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Palestinian economy needs more aid — World Bank

By AFP - May 09,2022 - Last updated at May 09,2022

Palestinian beekeepers collect honey from beehives at an apiary during the annual harvest season in Khan Yunis in the southern Gaza Strip, on Monday (AFP photo)

RAMALLAH, Palestinian Territories — The World Bank on Monday urged donors to boost support for the Palestinian Authority (PA), which it said was facing a de-stabilising budget crisis linked partly to "record low" foreign aid contributions. 

The report published ahead of a donor conference in Brussels paints a contrasting view of the Palestinian economy, which is seeing a post-lockdown recovery even as food insecurity worsens in places.

The economy in the West Bank, Palestinian territories occupied since 1967, posted 7.8 per cent growth in 2021 — part of a rebound also fuelled by an increased number of work permits for Palestinians to find jobs in the areas ruled by the Israeli occupation.

In Gaza — a separate Israeli-blockaded territory ruled by Hamas — the economy slowed down last year but still saw 3.4 per cent growth.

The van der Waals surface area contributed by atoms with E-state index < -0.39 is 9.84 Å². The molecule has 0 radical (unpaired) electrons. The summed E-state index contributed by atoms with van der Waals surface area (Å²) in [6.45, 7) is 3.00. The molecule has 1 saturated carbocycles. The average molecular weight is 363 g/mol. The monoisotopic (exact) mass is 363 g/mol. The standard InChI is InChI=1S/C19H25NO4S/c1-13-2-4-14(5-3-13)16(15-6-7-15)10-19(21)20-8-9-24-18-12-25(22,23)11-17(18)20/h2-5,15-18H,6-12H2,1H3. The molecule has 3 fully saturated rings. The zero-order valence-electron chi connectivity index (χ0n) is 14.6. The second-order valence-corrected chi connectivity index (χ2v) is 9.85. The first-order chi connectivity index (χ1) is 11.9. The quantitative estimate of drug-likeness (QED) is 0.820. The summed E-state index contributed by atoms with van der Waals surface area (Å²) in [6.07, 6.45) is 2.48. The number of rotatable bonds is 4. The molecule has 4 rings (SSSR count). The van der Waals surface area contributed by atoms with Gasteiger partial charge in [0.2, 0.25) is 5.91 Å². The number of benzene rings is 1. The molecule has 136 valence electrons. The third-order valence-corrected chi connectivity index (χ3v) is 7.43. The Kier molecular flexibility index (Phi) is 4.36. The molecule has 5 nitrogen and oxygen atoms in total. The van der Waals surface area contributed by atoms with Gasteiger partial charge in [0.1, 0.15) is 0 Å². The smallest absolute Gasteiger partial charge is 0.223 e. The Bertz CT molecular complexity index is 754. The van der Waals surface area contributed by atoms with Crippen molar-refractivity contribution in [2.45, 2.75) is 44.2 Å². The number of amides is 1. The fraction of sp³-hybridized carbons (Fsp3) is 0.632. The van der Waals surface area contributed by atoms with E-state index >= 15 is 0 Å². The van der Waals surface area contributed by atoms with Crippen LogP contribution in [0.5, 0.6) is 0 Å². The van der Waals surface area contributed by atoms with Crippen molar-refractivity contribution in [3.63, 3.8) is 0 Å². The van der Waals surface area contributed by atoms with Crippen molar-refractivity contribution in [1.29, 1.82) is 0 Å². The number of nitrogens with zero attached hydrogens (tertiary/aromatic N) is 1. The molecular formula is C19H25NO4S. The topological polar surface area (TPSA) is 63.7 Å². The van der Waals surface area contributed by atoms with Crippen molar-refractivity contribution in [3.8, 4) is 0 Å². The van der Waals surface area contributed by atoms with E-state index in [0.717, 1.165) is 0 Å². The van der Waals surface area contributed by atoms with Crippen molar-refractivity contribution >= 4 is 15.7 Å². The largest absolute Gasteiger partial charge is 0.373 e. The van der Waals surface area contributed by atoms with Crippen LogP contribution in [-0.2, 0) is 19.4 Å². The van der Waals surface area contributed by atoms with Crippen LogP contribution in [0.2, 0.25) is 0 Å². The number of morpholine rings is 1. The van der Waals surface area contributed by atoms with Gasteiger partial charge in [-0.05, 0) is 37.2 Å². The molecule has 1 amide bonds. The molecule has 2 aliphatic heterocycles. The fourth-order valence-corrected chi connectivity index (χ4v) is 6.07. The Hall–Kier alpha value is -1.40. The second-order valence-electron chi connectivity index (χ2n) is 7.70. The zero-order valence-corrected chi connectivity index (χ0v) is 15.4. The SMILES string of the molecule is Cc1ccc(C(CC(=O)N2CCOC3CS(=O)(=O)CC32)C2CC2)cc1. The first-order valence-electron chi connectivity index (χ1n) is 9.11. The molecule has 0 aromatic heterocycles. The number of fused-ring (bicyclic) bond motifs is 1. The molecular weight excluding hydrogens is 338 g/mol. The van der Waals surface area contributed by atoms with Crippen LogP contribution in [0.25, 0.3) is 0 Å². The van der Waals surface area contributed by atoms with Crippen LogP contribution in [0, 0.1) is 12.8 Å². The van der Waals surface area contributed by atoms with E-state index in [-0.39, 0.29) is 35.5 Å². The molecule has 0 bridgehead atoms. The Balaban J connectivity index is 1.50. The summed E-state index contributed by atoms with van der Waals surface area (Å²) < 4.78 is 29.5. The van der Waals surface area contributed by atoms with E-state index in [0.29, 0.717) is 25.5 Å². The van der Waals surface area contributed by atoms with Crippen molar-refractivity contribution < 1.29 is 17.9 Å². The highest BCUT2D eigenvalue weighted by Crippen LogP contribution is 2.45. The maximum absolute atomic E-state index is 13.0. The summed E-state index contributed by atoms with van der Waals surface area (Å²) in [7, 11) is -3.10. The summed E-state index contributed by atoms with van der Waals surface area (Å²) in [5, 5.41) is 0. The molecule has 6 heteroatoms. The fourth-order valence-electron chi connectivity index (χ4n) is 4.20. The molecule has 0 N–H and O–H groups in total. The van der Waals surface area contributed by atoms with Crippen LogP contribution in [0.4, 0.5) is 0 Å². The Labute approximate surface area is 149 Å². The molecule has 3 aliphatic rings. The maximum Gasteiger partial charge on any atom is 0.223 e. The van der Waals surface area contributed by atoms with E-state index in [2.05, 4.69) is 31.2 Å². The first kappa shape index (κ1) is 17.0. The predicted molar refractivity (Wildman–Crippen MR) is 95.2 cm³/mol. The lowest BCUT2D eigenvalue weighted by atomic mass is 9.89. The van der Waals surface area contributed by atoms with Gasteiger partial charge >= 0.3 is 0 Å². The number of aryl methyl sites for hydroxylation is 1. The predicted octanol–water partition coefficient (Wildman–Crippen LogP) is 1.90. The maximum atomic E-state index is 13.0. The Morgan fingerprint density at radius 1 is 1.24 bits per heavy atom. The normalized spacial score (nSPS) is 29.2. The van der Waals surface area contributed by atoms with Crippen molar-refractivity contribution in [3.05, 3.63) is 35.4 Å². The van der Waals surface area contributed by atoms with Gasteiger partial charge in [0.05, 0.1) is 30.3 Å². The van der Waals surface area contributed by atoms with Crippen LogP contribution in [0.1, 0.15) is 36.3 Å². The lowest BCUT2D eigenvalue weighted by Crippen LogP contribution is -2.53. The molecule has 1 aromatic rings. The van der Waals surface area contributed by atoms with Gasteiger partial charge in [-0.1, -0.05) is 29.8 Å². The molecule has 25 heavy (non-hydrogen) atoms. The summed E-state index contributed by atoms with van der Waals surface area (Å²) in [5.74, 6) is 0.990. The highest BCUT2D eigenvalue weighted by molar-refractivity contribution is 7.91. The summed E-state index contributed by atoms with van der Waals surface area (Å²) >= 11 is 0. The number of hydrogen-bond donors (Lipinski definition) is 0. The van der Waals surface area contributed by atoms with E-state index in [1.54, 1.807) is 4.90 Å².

The growth in the West Bank allowed the PA to increase tax revenue but the financial outlook remains "precarious", the World Bank said.

"The fiscal situation remains highly challenging," the organisation said, adding that the PA was now paying only "partial salaries since November".

The PA's 2021 budget deficit hit $1.26 billion, while a "record low" $317 million was received in foreign aid, the World Bank said.

Palestinian Prime Minister Mohammed Shtayyeh was set to meet EU officials in Brussels to push for "progress in the European position in terms of supporting the PA", the authority's spokesman Ibrahim Melhem said.

Israel's Regional Cooperation Minister Issawi Freij is also expected at the Brussels conference.

Israeli Prime Minister Naftali Bennett opposes Palestinian statehood but has said he wants to boost economic opportunities in the West Bank.

He has argued that Palestinians earning high wages while working in the areas ruled by the occupation forces along with other economic opportunities could help reduce violence in the long-running conflict, which has spiked again in recent weeks.

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